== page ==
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Patriots remain NFL's standard since 2001

| Saturday, Nov. 2, 2013, 11:06 p.m.
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Patriots coach Bill Belichick watches his team against the Miami Dolphins in the second half Sunday, Oct. 27, 2013 in Foxboro, Mass.

The franchise quarterback is receiving shoddy protection from an injury-disrupted offensive line. The premier tight end was injured and out. The defense is underperforming. The star-power talent level looks to be down.

One of the NFL's elite franchises just isn't the same.

The Steelers at 2-5?

No, the New England Patriots at 6-2.

When the Steelers travel to Foxborough, Mass., on Sunday for their 10th game against the Patriots since Tom Brady arrived, they'll tote with them an enviable 128-70-1 (.646) record since 2001.

“Every team in this league would take their record, with two Super Bowls and an appearance,” said former longtime NFL general manager Charley Casserly. “Not many teams have done better than that. You can count them on one hand, and you can't fill a hand.”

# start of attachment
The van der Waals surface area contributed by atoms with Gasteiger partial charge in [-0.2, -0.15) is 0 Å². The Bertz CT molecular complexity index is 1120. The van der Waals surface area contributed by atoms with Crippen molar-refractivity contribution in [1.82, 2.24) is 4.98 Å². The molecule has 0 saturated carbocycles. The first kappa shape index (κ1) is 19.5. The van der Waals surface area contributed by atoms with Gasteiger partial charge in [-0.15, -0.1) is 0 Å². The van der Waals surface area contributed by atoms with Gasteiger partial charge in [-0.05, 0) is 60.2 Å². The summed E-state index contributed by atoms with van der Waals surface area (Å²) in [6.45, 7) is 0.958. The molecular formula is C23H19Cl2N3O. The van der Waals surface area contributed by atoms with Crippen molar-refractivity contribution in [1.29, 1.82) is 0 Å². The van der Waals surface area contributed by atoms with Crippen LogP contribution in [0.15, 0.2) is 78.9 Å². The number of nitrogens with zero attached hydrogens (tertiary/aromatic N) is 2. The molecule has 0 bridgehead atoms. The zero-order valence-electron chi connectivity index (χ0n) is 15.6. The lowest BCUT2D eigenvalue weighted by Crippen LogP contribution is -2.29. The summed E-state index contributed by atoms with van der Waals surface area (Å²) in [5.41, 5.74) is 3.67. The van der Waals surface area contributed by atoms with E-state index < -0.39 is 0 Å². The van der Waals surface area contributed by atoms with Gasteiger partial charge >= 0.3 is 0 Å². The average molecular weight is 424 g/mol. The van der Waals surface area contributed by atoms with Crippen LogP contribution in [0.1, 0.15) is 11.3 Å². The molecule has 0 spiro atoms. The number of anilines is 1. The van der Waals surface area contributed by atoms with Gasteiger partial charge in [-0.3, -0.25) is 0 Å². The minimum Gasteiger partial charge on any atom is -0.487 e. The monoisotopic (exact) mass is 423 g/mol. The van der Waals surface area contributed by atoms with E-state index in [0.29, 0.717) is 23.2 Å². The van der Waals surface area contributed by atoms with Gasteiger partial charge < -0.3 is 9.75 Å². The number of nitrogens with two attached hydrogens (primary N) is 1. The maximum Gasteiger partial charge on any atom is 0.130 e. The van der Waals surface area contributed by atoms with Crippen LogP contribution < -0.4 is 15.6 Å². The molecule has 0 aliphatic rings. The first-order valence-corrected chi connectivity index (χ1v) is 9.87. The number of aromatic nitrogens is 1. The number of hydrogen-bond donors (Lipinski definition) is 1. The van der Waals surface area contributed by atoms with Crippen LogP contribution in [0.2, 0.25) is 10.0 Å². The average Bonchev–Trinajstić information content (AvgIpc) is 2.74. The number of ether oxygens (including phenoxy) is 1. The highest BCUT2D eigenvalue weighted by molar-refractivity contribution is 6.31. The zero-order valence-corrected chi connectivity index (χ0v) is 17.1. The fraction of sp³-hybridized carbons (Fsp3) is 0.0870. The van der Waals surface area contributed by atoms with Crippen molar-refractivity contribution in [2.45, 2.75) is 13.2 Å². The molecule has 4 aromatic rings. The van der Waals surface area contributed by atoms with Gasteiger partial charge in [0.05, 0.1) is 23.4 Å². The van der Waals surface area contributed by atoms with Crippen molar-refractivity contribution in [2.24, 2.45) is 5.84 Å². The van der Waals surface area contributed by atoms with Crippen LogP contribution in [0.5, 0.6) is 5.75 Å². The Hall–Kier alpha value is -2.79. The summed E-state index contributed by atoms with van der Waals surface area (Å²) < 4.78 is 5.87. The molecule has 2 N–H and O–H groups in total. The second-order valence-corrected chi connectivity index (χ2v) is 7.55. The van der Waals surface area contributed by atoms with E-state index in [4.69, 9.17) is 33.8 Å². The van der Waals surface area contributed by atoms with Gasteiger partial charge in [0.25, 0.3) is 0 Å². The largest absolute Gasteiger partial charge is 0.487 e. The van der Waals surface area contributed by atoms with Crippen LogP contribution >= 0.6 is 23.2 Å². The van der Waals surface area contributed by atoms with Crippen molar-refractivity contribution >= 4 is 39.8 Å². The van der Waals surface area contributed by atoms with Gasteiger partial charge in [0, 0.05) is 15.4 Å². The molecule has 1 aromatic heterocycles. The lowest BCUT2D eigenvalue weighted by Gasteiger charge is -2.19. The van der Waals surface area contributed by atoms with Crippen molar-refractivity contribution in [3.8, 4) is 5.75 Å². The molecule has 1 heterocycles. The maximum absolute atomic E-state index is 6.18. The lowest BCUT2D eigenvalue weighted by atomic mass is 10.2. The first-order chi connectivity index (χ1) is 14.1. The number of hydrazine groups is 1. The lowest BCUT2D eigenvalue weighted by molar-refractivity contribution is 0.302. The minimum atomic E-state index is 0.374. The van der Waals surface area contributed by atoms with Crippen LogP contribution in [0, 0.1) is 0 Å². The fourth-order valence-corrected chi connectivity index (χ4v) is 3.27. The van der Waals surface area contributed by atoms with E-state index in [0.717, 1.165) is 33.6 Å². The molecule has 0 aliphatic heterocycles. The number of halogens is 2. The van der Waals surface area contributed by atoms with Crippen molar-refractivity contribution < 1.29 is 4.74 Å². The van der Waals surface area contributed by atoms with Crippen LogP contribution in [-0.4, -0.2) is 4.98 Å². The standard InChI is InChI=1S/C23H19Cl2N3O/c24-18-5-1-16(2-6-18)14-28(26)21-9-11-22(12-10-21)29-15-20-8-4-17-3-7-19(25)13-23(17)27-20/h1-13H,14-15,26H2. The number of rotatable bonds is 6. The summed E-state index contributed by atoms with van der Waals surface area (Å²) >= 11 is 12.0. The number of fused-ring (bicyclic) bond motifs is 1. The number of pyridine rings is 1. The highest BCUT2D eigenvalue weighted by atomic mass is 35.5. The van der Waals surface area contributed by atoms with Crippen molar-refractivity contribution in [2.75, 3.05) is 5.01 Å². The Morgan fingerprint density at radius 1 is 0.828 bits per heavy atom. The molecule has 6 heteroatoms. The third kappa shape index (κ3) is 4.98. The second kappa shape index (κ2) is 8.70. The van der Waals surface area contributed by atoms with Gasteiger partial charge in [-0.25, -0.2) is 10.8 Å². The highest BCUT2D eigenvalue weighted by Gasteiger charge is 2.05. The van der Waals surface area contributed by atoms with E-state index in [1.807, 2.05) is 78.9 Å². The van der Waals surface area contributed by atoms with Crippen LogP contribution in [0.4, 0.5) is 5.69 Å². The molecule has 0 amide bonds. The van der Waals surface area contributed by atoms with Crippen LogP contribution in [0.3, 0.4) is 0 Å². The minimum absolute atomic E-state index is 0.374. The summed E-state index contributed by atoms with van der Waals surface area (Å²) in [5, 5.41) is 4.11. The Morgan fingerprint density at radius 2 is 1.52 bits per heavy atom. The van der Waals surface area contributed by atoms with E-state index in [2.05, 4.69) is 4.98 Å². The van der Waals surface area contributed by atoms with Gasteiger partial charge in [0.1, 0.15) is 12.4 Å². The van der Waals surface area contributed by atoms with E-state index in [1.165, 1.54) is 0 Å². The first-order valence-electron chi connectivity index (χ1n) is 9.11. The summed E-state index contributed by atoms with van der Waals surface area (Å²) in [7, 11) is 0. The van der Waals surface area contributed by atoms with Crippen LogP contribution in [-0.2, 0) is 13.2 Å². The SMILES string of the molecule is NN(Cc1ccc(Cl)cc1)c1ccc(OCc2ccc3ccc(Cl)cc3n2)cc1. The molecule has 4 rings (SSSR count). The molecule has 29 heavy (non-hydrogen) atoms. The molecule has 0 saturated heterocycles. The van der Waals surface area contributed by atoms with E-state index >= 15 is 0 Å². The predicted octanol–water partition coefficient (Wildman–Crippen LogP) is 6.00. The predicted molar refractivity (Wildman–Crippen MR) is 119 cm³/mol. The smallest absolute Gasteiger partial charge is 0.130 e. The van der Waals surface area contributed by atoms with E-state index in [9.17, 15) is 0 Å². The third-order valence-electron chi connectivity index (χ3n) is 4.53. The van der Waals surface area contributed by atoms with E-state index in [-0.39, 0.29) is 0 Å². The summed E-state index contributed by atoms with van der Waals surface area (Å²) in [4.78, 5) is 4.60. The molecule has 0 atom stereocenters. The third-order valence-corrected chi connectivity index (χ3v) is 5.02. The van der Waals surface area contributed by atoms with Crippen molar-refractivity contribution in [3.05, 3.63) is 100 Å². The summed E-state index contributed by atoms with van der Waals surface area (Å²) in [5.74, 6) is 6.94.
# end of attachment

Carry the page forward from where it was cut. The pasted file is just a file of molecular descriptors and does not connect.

But you can count on the Patriots to be the NFL's one slump-proof team. They're an even-better 152-48 (.760) since 2001, and their 2013 season alone appears to defy logic.

This isn't close to being New England's best team over that enviable span. In fact, it's probably one of the worst, yet they lead the AFC East by two games.

Brady, the only active three-time Super Bowl-winning quarterback, began the season with his talented 2012 receiving cast stripped away. Aaron Hernandez was in jail. Rob Gronkowski was injured and out. The consistent Wes Welker was in Denver.

Brady appears to be fighting through a right-hand injury. His offensive line has contributed to his 23 sacks, only four fewer than last season's total. The offense ranks an uncharacteristically low 18th, and an inconsistent defense is 19th.

But for troubles that appear to mirror those of the Steelers, who began the season 0-4, the Patriots are a game better at midseason than they were a year ago, when they were 5-3 before finishing 12-4.

“Their team has gone through adversity themselves but have found a way to win,” Steelers coach Mike Tomlin said.